A bizarre incident occurred in the recently-completed Sheffield Shield clash between New South Wales and South Australia at the iconic Sydney Cricket Ground (SCG). Discarded Australia gloveman Peter Nevill showcased his quick reflexes to effect a rare stumping off a fast bowler.
Now, you could be forgiven for thinking that the dismissal might have happened when the pacer was operating from a shortened run-up. However, that was not the case as Trent Copeland steamed in from his usual run-up and the wicket-keeper was not standing up to the stumps.
The more impressive aspect of Nevill’s stumping was its contribution to take his team to a resounding victory. Having conceded a first-innings lead of 205 runs, South Australia rode on a responsible ton from Callum Ferguson to wipe out the deficit with the middle-order still in play. English recruit Mason Crane broke open the door by dismissing Jake Lehmann and the centurion in quick succession.
New South Wales’ seamers soon got in on the act. After Pat Cummins breached through Chadd Sayers’ defence, Copeland removed Tom Cooper in the most unusual of fashions. He sent a shorter delivery to which the batsman shouldered arms. This was shaping up to be just another routine leave. Little did the striker know about the situation that was to follow.
Cooper was standing outside his crease and the inertia took him even further. Realising the window of opportunity to do something special, Nevill collected the ball and swiftly unfurled a throw which crashed onto the stumps. With everything happening in quick time, the unsuspecting batsman was caught short of his crease despite his best attempts to turn around and slide the bat in.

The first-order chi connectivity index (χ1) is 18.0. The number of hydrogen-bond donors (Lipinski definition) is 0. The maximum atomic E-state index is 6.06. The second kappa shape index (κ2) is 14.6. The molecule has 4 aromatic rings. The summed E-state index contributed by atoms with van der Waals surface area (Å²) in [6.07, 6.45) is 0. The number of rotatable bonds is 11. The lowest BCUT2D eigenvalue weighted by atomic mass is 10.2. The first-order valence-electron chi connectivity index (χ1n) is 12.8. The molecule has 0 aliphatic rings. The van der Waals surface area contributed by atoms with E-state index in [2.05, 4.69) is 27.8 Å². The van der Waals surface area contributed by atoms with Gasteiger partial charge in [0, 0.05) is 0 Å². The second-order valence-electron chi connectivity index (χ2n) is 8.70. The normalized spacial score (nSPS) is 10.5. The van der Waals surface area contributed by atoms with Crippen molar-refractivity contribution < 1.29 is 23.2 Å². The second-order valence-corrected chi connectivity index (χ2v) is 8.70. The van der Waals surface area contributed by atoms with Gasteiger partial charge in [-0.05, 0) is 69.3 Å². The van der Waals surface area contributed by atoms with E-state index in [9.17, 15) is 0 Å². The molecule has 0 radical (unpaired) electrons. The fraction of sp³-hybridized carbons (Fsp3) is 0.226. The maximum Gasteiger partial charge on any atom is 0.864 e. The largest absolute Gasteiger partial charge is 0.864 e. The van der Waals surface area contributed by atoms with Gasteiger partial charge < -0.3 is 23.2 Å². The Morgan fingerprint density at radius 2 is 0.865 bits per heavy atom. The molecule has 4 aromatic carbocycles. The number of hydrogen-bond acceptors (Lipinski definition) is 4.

Amidst frenzied appeals, the leg-umpire raised the dreaded finger to send the batsman on his way. The fielders began to erupt and mobbed Nevill in awe of his extraordinary glove work. Not looking back, New South Wales proceeded to dismiss South Australia for 304. Their batsmen overhauled the target of 100 runs with consummate ease to register a comprehensive 8-wicket victory.
What do the rules say?
Law 39.1 encapsulating stumpings says, “The striker is out stumped, except as in 3 below, if, (i) a ball which is not a No ball is delivered and (ii) he is out of his ground and (iii) he has not attempted a run when (iv) his wicket is fairly put down by the wicket-keeper without the intervention of another fielder.”
Law 39.3 states, “(a) Notwithstanding 1 above, the striker will not be out Stumped if he has left his ground in order to avoid injury.”
With the batsman leaving his crease before the delivery’s play has been completed, the rules stipulate that he will be stumped and not run out as long as no run is being attempted by either him or the non-striker. Hence, Cooper’s dismissal was entered as a stumping and not as a run-out.